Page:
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Top 10 Resources
January, 2008

Greek Ghosts

Top Ten: Holiday Block
Sites to help break the block
By  Sarah E. White

seem to be suffering a bit of writer's block. Or maybe it's not writer's block; I have ideas but none of them seem to be any good. I think I have something brilliant to share, but on further examination there is little help to speak of. So since I'm not trusting my ideas, here are the top 10 sites for ideas to help you break the block, in no particular order.

Creative Writing Prompts
The name of this site pretty much says it all. This bare-bones, no frills site features a numbered list (one to 203). Hovering over the number pops up a writing prompt, from things like "the best thing in life is." to plot questions, story starters, poetry prompts and more. 

New Life Stories
This site designed for journal writers has an interesting collection of pictures that can be used as writing prompts for fiction and nonfiction projects. This site also offers education, advice and resources on all aspects of journal writing and features a regular newsletter.

Be Creative Adults
This site, part of the amazing Creativity Portal, lists a series of questions to ask yourself about your life. Great for journal writing, these questions could also be used by fiction writers working on character sketches. There's also a list of words (ability, modesty, snowflake) to spark writing projects.

Once Written
Once Written is a site full of good information for writers, with information on contests, events and new books. But the really great thing about this site is the newsletter, which provides a week's worth of prompts along with other news for writers. The site also offers a daily prompt service for $3 a month or $25 a year.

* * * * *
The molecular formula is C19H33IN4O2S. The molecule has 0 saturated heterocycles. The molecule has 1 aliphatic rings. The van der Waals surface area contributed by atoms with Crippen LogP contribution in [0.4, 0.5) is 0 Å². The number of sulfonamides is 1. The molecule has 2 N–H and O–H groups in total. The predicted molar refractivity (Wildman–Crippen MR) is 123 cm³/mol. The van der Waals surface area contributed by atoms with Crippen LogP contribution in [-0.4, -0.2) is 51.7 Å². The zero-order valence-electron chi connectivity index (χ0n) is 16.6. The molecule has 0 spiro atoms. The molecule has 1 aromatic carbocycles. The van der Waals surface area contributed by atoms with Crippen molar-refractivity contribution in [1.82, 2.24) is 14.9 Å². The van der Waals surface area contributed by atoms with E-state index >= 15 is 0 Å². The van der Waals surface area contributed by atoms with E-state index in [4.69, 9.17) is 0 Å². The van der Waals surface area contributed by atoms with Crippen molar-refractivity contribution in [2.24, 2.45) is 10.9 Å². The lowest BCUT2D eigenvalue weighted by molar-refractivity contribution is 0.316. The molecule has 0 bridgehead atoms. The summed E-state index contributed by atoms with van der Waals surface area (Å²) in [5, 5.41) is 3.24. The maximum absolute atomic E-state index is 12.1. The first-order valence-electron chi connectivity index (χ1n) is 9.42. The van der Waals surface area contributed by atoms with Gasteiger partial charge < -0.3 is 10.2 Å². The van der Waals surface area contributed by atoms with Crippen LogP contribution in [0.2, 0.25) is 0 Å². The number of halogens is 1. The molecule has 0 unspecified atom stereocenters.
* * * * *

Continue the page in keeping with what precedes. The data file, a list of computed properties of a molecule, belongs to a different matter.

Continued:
Aella Lei
This site is a treasure trove of ideas for writers. Click on the idea generator to get a one-sentence plot, or build characters, generate names, or read random inspirational quotes. You'll also find tips on subjects from getting started as a writer to passive voice, as well as writing exercises and tips for web designers.

Story Is A Promise
Maybe your problem isn't so much that you have no ideas but that you don't know how to shape them into a work of fiction. The essays on the craft of dramatic writing featured on this site will help you understand the basics of dramatic writing, whether novels, plays or screenplays.

Alicia Rasley
This site is full of great tips for fiction writers, as well as classes you can take and books you can buy to get your writing back on track. If your story has stalled, check out her top 10 plot problems. You're bound to find something on this list you can relate to and fix in your own work.

Writing Advice
For a great series of articles on how to write a novel, check out this site by British writer Carol Clarke. This site offers more than 30 pages of tips, from faults of beginners to conflict, pacing, historical fiction and more. This site will take your story from a mere idea to a truly workable piece.

Practical Fiction